Lung Cancer Treatment Guidelines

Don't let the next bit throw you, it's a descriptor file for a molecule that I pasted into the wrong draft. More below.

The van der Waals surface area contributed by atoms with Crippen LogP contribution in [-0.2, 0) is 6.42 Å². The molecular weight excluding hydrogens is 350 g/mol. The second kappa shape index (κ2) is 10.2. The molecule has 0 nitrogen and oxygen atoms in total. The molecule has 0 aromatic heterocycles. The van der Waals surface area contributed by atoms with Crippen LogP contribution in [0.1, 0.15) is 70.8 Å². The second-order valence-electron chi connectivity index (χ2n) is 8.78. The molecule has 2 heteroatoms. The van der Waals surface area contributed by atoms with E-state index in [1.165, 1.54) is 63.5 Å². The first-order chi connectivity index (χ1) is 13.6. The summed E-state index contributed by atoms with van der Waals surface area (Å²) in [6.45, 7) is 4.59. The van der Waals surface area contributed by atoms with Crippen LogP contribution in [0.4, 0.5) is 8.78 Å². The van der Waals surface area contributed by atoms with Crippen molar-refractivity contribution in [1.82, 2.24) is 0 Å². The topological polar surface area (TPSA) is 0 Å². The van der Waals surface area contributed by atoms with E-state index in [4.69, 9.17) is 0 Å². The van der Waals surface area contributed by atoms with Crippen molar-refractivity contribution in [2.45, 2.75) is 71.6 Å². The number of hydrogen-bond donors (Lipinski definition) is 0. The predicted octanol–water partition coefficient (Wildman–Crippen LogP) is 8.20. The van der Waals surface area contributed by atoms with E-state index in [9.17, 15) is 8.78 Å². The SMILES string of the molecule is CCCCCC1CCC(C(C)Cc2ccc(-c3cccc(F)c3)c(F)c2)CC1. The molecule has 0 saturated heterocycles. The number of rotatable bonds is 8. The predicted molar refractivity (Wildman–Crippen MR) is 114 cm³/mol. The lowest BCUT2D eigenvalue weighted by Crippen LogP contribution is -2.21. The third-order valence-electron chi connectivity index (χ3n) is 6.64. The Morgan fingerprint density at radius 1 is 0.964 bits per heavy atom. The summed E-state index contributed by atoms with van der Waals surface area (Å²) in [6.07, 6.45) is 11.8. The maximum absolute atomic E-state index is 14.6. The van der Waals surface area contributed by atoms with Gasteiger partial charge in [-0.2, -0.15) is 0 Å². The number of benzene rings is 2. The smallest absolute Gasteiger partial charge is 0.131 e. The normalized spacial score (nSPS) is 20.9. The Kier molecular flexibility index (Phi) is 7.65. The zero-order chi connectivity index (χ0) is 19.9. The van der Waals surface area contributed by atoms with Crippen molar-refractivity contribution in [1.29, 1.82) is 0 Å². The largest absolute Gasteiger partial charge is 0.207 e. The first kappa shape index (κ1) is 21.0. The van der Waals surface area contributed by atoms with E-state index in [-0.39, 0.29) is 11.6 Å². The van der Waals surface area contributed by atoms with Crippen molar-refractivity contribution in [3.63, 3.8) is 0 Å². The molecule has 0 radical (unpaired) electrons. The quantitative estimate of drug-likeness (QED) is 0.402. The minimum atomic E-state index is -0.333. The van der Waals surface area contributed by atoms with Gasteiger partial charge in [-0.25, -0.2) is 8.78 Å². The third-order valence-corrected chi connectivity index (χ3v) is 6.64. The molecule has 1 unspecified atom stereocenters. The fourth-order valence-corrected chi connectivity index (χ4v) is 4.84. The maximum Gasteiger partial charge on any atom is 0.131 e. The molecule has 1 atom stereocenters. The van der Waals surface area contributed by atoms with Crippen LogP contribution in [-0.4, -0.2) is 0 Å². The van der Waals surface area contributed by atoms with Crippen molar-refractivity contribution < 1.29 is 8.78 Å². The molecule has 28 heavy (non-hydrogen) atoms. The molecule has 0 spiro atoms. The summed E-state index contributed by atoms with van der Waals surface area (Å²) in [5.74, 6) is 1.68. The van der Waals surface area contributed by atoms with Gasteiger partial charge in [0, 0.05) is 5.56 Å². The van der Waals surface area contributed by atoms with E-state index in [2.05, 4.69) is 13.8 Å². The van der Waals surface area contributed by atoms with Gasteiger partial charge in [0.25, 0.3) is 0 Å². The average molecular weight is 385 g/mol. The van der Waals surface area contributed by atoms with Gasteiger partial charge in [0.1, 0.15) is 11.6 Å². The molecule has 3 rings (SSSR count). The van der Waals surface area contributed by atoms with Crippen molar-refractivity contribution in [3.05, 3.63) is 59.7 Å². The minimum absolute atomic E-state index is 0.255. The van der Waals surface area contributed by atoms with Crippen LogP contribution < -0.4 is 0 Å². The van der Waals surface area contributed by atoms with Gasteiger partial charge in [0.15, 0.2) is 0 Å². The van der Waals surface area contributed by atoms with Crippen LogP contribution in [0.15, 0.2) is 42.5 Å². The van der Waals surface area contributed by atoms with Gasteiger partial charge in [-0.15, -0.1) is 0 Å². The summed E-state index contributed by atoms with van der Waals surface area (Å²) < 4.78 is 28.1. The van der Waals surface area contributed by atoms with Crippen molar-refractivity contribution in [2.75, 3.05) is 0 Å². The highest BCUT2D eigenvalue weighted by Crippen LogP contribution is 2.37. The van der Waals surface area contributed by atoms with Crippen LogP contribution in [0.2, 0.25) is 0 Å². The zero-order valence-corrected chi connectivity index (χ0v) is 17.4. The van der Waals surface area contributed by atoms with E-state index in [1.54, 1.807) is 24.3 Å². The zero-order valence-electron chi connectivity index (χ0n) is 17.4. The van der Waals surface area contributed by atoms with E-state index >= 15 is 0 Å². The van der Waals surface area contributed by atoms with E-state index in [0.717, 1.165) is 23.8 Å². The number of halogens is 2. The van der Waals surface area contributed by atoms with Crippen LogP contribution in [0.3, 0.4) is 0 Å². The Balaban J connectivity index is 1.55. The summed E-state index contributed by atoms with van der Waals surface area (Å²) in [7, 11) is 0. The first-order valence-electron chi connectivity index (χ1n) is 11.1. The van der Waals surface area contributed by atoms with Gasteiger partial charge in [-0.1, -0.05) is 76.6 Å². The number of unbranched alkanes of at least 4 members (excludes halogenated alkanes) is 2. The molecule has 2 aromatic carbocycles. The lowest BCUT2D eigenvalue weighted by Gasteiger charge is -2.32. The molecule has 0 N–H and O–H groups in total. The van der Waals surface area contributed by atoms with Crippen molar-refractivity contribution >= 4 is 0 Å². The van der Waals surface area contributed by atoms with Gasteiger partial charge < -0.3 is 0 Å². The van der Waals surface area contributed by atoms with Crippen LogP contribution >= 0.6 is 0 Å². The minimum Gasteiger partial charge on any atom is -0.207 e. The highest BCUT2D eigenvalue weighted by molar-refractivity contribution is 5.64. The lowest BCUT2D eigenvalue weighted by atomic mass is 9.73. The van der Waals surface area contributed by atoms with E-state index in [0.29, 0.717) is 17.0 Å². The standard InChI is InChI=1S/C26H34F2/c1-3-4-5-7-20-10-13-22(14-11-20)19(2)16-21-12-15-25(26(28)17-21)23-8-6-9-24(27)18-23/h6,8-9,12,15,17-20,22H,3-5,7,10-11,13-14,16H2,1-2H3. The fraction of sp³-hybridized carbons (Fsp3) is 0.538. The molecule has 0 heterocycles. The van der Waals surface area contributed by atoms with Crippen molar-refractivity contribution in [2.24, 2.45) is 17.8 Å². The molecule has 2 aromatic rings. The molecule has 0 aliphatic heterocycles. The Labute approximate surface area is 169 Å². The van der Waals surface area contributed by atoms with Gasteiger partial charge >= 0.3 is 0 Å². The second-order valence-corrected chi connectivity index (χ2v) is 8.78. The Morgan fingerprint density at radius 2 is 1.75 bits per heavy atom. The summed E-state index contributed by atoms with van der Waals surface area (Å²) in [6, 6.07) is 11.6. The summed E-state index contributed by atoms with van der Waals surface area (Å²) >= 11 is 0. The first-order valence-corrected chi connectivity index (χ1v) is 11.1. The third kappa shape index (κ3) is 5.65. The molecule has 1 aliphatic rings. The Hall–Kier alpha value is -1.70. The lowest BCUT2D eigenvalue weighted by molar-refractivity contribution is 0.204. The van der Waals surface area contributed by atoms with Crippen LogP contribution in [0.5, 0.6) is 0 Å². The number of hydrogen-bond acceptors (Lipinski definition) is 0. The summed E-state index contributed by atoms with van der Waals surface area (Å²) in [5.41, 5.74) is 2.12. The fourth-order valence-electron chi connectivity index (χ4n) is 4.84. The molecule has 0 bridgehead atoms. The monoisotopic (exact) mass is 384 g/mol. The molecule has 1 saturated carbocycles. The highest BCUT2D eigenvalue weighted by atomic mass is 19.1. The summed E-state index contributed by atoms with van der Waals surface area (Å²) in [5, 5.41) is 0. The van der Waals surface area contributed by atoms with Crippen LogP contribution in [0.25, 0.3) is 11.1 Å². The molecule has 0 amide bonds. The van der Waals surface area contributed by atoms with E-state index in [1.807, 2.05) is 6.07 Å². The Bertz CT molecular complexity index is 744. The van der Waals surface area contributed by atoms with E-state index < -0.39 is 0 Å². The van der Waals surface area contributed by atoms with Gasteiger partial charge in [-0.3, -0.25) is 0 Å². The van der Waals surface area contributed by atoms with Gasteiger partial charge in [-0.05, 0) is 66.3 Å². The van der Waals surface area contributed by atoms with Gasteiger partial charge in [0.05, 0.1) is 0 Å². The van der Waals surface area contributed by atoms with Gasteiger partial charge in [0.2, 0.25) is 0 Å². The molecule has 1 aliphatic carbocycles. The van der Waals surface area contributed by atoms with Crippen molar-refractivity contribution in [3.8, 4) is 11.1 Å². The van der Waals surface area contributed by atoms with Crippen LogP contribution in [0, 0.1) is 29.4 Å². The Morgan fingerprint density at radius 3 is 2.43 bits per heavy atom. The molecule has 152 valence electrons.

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1 Updated June 2014 Derived and updated by consensus of members of the Providence Thoracic Oncology Program with the aid of evidence-based National Comprehensive Cancer Network (NCCN) national guidelines, American Society of Clinical Oncology (ASCO) and National Guidelines Clearing House. Contents General Principles... 1 Evaluation... 2 Non-small Cell Lung Cancer... 3 T2BN0M0; T1N1M0; T2N1M T3N0M T3N1M0, T1-3N2M T4N0-3, M0; T1-3N3M Tumors of the Superior Sulcus (Generally T3 or 4, N0-2), M T1-2N0-1M1 with solitary metastasis... 4 T1-4 N0-3, M1A with malignant effusion... 4 T 1-4N0-3M1A or B (except T1-2N0M1 with solitary metastasis)... 5 Synchronous primaries:... 5 Post-Operative Follow Up... 5 Small Cell Lung Cancer... 5 Resected Solitary Pulmonary Nodule... 5 Not Resected:... 5 Extensive stage, including malignant effusion... 5 Chemotherapy Guidelines... 6 Oncology Palliative Care... 6 Physical Therapy... 6 Pain Management... 6 Providence Thoracic Oncology Program Contact Information... 6 TNM Staging Clinical Trials